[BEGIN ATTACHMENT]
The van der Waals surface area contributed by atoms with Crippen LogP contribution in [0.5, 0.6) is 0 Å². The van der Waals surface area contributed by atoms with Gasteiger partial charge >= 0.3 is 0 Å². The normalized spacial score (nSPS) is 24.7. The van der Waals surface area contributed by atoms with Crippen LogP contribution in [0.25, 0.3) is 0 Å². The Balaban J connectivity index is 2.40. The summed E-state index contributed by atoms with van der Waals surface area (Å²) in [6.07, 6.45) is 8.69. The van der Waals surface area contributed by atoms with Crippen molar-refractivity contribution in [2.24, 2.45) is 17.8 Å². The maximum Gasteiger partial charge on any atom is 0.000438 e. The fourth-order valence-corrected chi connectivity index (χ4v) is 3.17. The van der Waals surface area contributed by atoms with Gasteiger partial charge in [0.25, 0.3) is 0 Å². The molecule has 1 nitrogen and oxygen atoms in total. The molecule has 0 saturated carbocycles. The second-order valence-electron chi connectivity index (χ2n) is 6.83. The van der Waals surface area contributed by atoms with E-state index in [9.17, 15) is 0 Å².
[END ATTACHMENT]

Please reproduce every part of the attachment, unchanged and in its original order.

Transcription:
The van der Waals surface area contributed by atoms with Crippen LogP contribution in [0.5, 0.6) is 0 Å². The van der Waals surface area contributed by atoms with Gasteiger partial charge >= 0.3 is 0 Å². The normalized spacial score (nSPS) is 24.7. The van der Waals surface area contributed by atoms with Crippen LogP contribution in [0.25, 0.3) is 0 Å². The Balaban J connectivity index is 2.40. The summed E-state index contributed by atoms with van der Waals surface area (Å²) in [6.07, 6.45) is 8.69. The van der Waals surface area contributed by atoms with Crippen molar-refractivity contribution in [2.24, 2.45) is 17.8 Å². The maximum Gasteiger partial charge on any atom is 0.000438 e. The fourth-order valence-corrected chi connectivity index (χ4v) is 3.17. The van der Waals surface area contributed by atoms with Gasteiger partial charge in [0.25, 0.3) is 0 Å². The molecule has 1 nitrogen and oxygen atoms in total. The molecule has 0 saturated carbocycles. The second-order valence-electron chi connectivity index (χ2n) is 6.83. The van der Waals surface area contributed by atoms with E-state index in [9.17, 15) is 0 Å².